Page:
In Spain, as in most countries, knowledge of HCV epidemiology is far from perfect. A review of the different studies carried out in Spain between 1994 and 2004 concluded that the prevalence of antibodies against HCV in our country ranged between 1.6 and 2.6%.12 Subsequently, in another study carried out in the Madrid community in 2008 and 2009, the prevalence of antibodies against HCV among the 16 0 year-old population was 1.8%, with a higher prevalence among those born between 1948 and 1968.13 With regard to the undiagnosed proportion, a 2013 estimate putting the proportion of patients infected with HCV diagnosed in Spain at 40% has been given validity in recent years.11

In this issue of Enfermedades Infecciosas Microbiología Clínica, Aguinaga et al. publish the results of a study carried out in Navarra between 2014 and 2015, in which the prevalence of HCV infection in the population covered by the public health network in that region (97% of the total population) was estimated.14 For the study, the researchers chose patients on the waiting list for scheduled interventions in Maxillofacial Surgery, Plastic Surgery, Otorhinolaryngology, Ophthalmology and Cardiac Surgery, as in their view these were the individuals who were most representative of the general population and less biased with regard to their possible HCV infection. The sample was of 7378 patients and antibodies against HCV were detected in 69, which is a prevalence of 0.83%. Of the seropositive patients, 97% had previously tested positive and only 2 patients (0.3%) tested positive for the first time, which gives an undiagnosed HCV infection prevalence of 0.03%. The active populational infection prevalence in this study was 0.51%.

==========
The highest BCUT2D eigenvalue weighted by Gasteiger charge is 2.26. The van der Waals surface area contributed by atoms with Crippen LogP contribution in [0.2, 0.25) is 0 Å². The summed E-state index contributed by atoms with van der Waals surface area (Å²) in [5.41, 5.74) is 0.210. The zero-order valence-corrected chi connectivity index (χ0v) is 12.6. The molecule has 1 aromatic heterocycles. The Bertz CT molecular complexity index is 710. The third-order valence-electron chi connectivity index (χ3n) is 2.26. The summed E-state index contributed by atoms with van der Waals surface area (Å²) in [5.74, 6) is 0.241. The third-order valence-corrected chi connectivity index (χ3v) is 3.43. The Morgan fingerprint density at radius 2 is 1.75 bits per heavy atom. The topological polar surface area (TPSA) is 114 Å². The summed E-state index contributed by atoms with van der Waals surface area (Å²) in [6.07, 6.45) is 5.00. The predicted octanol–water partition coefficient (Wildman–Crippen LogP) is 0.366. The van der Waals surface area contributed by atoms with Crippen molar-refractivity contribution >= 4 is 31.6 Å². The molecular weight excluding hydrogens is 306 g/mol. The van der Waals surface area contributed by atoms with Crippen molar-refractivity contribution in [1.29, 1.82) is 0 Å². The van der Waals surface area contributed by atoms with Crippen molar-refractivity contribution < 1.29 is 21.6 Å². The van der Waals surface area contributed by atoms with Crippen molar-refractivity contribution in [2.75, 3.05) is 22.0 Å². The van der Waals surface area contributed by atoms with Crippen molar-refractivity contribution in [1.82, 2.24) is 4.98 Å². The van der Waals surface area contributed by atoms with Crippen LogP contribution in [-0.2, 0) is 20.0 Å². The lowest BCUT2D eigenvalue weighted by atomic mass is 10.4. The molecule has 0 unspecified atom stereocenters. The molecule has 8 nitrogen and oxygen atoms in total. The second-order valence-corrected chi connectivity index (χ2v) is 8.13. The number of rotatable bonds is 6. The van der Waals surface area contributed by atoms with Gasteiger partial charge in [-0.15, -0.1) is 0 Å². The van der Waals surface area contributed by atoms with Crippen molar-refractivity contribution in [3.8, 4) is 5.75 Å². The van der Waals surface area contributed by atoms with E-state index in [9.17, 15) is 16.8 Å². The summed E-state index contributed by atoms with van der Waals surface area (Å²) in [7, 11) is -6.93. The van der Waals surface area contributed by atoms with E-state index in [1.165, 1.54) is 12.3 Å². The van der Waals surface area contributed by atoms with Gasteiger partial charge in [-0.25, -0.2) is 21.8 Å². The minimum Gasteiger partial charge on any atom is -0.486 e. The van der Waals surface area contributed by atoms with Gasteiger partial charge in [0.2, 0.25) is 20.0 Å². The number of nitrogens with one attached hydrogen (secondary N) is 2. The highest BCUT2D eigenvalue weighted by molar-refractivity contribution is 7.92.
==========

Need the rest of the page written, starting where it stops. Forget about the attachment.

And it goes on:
The results of this study differ from the findings in another with a populational base carried out in 2015 and 2016 in Cantabria, Madrid and Valencia, reported by Cuadrado et al. at the 42nd Congreso Anual de la Asociación Española para el Estudio de Enfermedades Hepáticas [Annual Congress of the Spanish Association for the Study of Liver Diseases].15 In this 2015/2016 study, seroprevalence against HCV was 1.2%, with figures higher among patients born between 1945 and 1965. The HCV active infection prevalence was 0.31%, and 31% of viraemic patients were unaware of their status.15

The studies carried out by Aguinaga et al. and Cuadrado et al. show significant differences not only in their design, but also in their results, particularly when it comes to estimating the undiagnosed proportion infected with HCV. The results of these 2 studies would serve as a basis for the design of very different strategies for eliminating HCV in our country. Based on the results from the Aguinaga et al. study,14 the very low percentage of undiagnosed infections would justify a selective screening system aimed at high-risk groups to be implemented, rather than a universal screening system, which would be justified with the results of the Cuadrado et al. study.15

In Spain, the 21 May 2015 Strategic Plan for approaching hepatitis C in the National Health System covered 4 strategic lines with different concrete actions, one of which was to carry out a hepatitis C seroprevalence survey in the adult population.16 The Ministry's Department of Public Health, Quality and Innovation has reported that the fieldwork for this study was carried out last year with a sample size of 10,000 people recruited in all autonomous communities. The project is currently in the data-processing phase and more information will become available from it in the first half of 2018.17 This is certainly good news, because having up-to-date, reliable information on the prevalence of HCV infection, and particularly on the undiagnosed proportion, will allow efficient strategies to be designed to eliminate the virus in Spain, and will serve as a basis to choose the most suitable type of screening.18

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Please cite this article as: Berenguer J. Eliminación del virus de la hepatitis C en España: un reto pendiente. Enferm Infecc Microbiol Clin. 2018;36:323–324.

Copyright © 2018. Elsevier España, S.L.U. and Sociedad Española de Enfermedades Infecciosas y Microbiología Clínica